The following was a short exegetical essay for Dr. Eric Tully’s Advanced Hebrew Exegesis of Hosea course at Trinity Evangelical Divinity School.
Please note: I use the Hebrew Bible’s chapter and verse references below, which can at times be different than what one will find in our English translations.
As Stuart (207) states, “The understanding of the couplet and triplet which comprise v 14 hinges on how one interprets ambiguous Hebrew clauses.” Namely, that which is ambiguous is whether Hosea intended 3:14 to be understood as containing a promise of salvation or merely a declaration of judgment. Determining the meaning of this verse is important for understanding this passage at large as well as understanding Paul’s use of this language in 1 Cor 15:55.
Various interrelated factors are involved in this exegetical issue. (1) Are מִיַּ֤ד שְׁאוֹל֙ אֶפְדֵּ֔ם מִמָּ֖וֶת אֶגְאָלֵ֑ם questions or statements? If questions, then they would seem to be rhetorical questions denoting that, in fact, YHWH would not redeem Israel. However, the answer to these questions could be understood as purposefully unclear—either a positive or negative reply being possible. On the other hand, if statements, then they would be explicitly positive, promising redemption to Israel. Related to one’s conclusion regarding this first issue are the following issues. (2) Do the two statements אֱהִ֨י דְבָרֶיךָ֜ מָ֗וֶת אֱהִ֤י קָֽטָבְךָ֙ שְׁא֔וֹל serve as taunts or invitations for death and Sheol to bring their worst? And (3) how does this final clause נֹ֖חַם יִסָּתֵ֥ר מֵעֵינָֽ, which is clearly negative, relate to the previous two issues (#1 and #2)? (4) For what it’s worth, one might also consider Paul’s use of this verse in 1 Cor 15:55. Paul clearly attributes a positive meaning to these words. The question is, is he employing these words with their original meaning or is he demonstrating an ‘ironic’ use of this text? (5) Interestingly the Vulgate and KJV seem to understand אְֶהִי as a 1CS imperfect verb from היה. For instance, the KJV reads, “O death, I will be thy plagues; O grave, I will be thy destruction.” If plausible, this suggestion would certainly add another factor to the discussion. Finally, (6) how does this verse relate to the surrounding context? Specifically, if this verse contains a positive salvation element, how does one handle its seeming incongruity with the surrounding judgment oracle? Stuart (200, 207) sees the context of judgment, especially the final clause, נֹ֖חַם יִסָּתֵ֥ר מֵעֵינָֽ, as decisive. Hence, he takes מִיַּ֤ד שְׁאוֹל֙ אֶפְדֵּ֔ם מִמָּ֖וֶת אֶגְאָלֵ֑ם as questions assuming a negative reply. He understands אֱהִ֨י דְבָרֶיךָ֜ מָ֗וֶת אֱהִ֤י קָֽטָבְךָ֙ שְׁא֔וֹל as “divine summons for the covenant punishments to commence” (cf. Mays, 182). On the other hand, Garrett (265) understands this verse to contain positive and negative oracles. In light of אֱהִ֨י דְבָרֶיךָ֜ מָ֗וֶת אֱהִ֤י קָֽטָבְךָ֙ שְׁא֔וֹל, which he understands as taunts and therefore positive, he insists that מִיַּ֤ד שְׁאוֹל֙ אֶפְדֵּ֔ם מִמָּ֖וֶת אֶגְאָלֵ֑ם is best translated as statements and therefore expressing God’s determination to save Israel. In support of understanding אֱהִ֨י דְבָרֶיךָ֜ מָ֗וֶת אֱהִ֤י קָֽטָבְךָ֙ שְׁא֔וֹל as taunts he notes that “it is very common for ‘where’ [אְֶהִי] to introduce a taunt directed at an impotent enemy or god (Deut 32:37; Judg 9:38; 2 Kgs 18:34; 19:13; Pss 42:3, 10; 79:10; 115:2; Isa 19:12; 36:19; 37:13; Jer 17:15; Joel 2:17; Mic 7:10).” Regarding how his interpretation relates to the final clause (issue #3) and the surrounding context (#6), Garrett explains that this seeming incompatibility is part of Hosea’s rhetorical strategy: “The purpose of the strategy is to maintain the certainty of salvation in the ultimate plan of God while yet confronting Israel with the reality of their doom in a manner that does not allow for rationalistic evasion.” McComiskey (223-224) likewise understands מִיַּ֤ד שְׁאוֹל֙ אֶפְדֵּ֔ם מִמָּ֖וֶת אֶגְאָלֵ֑ם as statements of salvation promised and argues that it is not uncommon for Hosea to abruptly juxtapose oracles of salvation and judgment. And in support of interpreting מִיַּ֤ד שְׁאוֹל֙ אֶפְדֵּ֔ם מִמָּ֖וֶת אֶגְאָלֵ֑ם as a statement rather than a question, he notes that none of Hosea’s clauses composed of a preposition and an imperfect verb are interrogative (see 5:10; 7:4, 12, 14, 15).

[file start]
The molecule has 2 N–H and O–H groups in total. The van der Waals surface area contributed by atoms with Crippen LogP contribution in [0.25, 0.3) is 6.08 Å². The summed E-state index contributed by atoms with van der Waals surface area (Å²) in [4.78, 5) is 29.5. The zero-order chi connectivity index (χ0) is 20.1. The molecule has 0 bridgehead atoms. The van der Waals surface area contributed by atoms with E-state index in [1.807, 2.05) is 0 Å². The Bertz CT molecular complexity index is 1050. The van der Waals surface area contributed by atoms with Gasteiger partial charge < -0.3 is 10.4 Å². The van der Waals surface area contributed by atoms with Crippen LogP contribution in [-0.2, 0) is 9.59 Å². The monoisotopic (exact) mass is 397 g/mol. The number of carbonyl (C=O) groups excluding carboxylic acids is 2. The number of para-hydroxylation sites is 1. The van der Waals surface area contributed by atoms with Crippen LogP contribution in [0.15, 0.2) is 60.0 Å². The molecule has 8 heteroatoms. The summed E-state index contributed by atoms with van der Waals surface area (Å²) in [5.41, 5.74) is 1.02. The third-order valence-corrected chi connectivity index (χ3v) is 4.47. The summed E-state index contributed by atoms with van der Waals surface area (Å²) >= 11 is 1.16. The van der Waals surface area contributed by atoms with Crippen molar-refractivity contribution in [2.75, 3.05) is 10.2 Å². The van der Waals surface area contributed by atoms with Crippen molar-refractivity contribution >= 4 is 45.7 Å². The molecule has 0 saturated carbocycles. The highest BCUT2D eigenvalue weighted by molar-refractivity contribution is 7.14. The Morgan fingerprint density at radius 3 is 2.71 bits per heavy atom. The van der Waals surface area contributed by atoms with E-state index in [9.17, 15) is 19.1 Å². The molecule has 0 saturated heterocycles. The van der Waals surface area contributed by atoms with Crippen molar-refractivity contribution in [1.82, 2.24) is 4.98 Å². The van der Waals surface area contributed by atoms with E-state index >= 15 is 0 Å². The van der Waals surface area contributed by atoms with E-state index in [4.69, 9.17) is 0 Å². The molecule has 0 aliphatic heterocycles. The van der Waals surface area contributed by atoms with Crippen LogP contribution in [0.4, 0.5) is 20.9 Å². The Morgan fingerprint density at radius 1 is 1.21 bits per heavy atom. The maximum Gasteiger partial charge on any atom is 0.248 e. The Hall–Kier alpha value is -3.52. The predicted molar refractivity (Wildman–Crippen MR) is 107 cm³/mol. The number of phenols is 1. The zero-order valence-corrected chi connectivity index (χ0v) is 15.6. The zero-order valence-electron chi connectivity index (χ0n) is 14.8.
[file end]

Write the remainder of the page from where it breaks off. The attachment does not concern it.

In conclusion, it seems best to understand this verse as containing an explicit salvation oracle placed adjacent to an oracle of judgment for rhetorical purposes. Since אֱהִ֨י דְבָרֶיךָ֜ מָ֗וֶת אֱהִ֤י קָֽטָבְךָ֙ שְׁא֔וֹל are likely taunts—it seems difficult to take them as summons of punishment—the first two clause are better understood as statements promising salvation despite impending destruction (cf. נֹ֖חַם יִסָּתֵ֥ר מֵעֵינָ).